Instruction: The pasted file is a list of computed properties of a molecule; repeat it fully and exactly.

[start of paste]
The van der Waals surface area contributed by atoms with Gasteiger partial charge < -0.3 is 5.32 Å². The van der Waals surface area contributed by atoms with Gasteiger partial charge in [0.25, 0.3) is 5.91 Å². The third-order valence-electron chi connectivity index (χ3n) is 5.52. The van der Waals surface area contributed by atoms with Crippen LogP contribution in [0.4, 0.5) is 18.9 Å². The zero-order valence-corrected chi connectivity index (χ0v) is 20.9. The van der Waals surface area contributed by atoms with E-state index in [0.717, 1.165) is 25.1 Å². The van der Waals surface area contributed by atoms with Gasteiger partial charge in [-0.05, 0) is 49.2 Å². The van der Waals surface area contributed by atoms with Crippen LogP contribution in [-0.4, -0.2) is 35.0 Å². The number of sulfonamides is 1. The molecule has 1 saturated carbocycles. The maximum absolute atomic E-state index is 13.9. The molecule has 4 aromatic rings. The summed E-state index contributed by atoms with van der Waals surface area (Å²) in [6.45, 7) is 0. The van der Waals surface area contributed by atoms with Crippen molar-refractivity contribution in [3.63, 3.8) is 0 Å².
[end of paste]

The van der Waals surface area contributed by atoms with Gasteiger partial charge < -0.3 is 5.32 Å². The van der Waals surface area contributed by atoms with Gasteiger partial charge in [0.25, 0.3) is 5.91 Å². The third-order valence-electron chi connectivity index (χ3n) is 5.52. The van der Waals surface area contributed by atoms with Crippen LogP contribution in [0.4, 0.5) is 18.9 Å². The zero-order valence-corrected chi connectivity index (χ0v) is 20.9. The van der Waals surface area contributed by atoms with E-state index in [0.717, 1.165) is 25.1 Å². The van der Waals surface area contributed by atoms with Gasteiger partial charge in [-0.05, 0) is 49.2 Å². The van der Waals surface area contributed by atoms with Crippen LogP contribution in [-0.4, -0.2) is 35.0 Å². The number of sulfonamides is 1. The molecule has 1 saturated carbocycles. The maximum absolute atomic E-state index is 13.9. The molecule has 4 aromatic rings. The summed E-state index contributed by atoms with van der Waals surface area (Å²) in [6.45, 7) is 0. The van der Waals surface area contributed by atoms with Crippen molar-refractivity contribution in [3.63, 3.8) is 0 Å².